• Asaria M
      • Doran T.
      Excess mortality in England and Wales during the first wave of the COVID-19 pandemic.
      More, however, are asymptomatic or pauci-symptomatic at home, unscreened, and undiagnosed and will present later in the course of their diseases. We need to expect them as we plan for future health care needs. This phenomenon, “The Missing Patient,” must be recognized now by policy makers, decision makers, and health- system funders. If patients are “stuck” upstream in their disease trajectories, undiagnosed (and therefore not on any surgical or procedural waiting list), recovery efforts need to fully reactivate this part of the health care system first (primary care, diagnostic testing, specialist consultation, etc) rather than presume a priori that all recovery investments need to go to relieving the “surgical and procedural backlog.” Indeed, Tam and colleagues have shown that there was no backlog; waiting times were actually shortened for those on the list. The true backlog—the pinchpoint—is actually upstream.
      Adversity can identify cracks in the system, and Tam and colleagues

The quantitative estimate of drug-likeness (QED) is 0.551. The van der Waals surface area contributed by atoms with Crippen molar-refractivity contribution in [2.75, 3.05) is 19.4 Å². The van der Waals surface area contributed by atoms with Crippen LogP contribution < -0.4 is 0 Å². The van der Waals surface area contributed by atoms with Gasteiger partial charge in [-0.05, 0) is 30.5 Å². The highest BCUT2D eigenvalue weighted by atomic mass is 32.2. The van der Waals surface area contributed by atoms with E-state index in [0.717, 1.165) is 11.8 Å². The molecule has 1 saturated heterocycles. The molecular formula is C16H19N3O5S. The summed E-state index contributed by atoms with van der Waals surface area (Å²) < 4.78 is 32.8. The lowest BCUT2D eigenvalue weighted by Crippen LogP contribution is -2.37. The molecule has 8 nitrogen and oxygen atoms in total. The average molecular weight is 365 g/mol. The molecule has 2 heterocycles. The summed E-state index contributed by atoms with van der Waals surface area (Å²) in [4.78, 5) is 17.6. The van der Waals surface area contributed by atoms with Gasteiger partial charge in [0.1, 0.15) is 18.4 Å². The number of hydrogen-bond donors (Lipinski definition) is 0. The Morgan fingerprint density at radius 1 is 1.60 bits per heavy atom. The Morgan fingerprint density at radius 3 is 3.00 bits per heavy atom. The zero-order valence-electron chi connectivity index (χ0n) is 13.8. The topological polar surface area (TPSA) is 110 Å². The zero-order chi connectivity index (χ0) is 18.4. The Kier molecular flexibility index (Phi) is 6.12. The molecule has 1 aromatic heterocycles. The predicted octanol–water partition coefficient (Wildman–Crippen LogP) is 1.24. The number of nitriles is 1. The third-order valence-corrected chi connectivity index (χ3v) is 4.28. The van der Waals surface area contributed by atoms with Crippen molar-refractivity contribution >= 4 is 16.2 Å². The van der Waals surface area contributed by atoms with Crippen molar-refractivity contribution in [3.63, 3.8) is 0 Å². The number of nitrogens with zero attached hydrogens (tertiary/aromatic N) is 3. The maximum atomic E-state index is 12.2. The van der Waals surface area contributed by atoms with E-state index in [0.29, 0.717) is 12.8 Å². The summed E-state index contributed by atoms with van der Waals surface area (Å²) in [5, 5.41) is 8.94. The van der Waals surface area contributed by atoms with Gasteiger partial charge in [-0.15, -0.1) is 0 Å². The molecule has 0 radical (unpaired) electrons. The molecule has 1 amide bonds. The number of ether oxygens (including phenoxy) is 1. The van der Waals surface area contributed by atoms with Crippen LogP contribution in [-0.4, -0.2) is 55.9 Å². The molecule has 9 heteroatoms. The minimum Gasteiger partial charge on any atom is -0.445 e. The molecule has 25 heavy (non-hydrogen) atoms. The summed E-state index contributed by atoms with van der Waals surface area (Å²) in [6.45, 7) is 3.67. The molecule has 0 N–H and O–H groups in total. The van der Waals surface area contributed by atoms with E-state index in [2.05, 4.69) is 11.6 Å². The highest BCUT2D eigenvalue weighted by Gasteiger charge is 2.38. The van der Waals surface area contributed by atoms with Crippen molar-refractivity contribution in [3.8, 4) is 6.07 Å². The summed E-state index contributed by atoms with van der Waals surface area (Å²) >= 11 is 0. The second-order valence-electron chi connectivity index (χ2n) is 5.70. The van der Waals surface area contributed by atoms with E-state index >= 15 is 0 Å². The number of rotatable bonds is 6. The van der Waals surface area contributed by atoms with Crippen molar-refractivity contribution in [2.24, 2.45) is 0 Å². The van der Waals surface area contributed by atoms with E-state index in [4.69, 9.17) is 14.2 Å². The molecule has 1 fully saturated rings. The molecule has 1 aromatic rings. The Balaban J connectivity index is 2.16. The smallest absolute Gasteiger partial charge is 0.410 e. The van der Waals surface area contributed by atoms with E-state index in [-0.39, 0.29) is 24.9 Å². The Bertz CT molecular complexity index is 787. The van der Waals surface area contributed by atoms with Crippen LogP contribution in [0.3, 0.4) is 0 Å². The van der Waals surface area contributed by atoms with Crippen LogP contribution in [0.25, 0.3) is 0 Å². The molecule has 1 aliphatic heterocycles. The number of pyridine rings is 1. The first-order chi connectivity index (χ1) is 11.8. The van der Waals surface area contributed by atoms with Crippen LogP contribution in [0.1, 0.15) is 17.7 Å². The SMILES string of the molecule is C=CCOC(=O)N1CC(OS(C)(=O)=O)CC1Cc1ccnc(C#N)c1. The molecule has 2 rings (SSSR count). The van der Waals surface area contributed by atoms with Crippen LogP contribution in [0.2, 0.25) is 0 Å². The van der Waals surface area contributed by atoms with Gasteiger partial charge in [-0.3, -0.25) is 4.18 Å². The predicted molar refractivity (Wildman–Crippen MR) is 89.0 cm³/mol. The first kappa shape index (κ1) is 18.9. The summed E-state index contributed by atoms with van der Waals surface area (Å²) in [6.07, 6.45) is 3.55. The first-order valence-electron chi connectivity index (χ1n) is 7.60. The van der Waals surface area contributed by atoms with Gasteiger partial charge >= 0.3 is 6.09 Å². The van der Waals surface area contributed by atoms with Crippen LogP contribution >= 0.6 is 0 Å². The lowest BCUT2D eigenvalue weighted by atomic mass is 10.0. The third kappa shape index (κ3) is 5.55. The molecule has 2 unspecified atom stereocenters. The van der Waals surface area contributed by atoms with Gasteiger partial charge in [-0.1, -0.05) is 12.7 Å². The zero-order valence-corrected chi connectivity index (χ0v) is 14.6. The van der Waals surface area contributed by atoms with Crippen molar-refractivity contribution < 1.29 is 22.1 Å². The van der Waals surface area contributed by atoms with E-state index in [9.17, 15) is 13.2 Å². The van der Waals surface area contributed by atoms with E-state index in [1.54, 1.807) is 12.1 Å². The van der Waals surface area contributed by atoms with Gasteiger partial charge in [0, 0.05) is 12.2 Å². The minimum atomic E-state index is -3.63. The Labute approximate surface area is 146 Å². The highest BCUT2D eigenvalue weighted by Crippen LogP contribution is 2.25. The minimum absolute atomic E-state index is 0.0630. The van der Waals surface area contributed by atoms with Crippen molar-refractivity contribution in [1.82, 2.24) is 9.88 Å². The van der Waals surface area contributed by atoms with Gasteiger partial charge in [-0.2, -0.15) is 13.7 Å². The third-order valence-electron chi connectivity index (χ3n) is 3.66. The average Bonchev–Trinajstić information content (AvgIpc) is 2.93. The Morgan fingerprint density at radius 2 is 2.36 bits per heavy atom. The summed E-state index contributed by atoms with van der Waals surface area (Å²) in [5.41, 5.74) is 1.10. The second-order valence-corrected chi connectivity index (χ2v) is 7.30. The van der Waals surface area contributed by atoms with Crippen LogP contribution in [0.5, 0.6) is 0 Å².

• Tam DY
      • Qiu F
      • Manoragavan R
      • et al.
      The impact of the COVID-19 pandemic on cardiac procedure wait list mortality in Ontario, Canada.
      have shown that there continues to be room for improvement in cardiac procedural waiting-list management. Adversity, however, also represents an opportunity to rethink delivery of care. Low-value care and unwarranted clinical practice variation must be avoided, and we need better ways to monitor our patients while they are waiting. Patients generally do not mind waiting, as long as they know that they are safe to wait, that the triage is fair and equitable, and that they have not been forgotten. In addition to enhancing quality and safety, improved management of waiting lists will enhance system capacity and better prepare us to act nimbly—and safely—to the next big challenge.

      Funding Sources

      No funding has been provided for this article.

      Disclosures

      The authors have no conflicts of interest to disclose.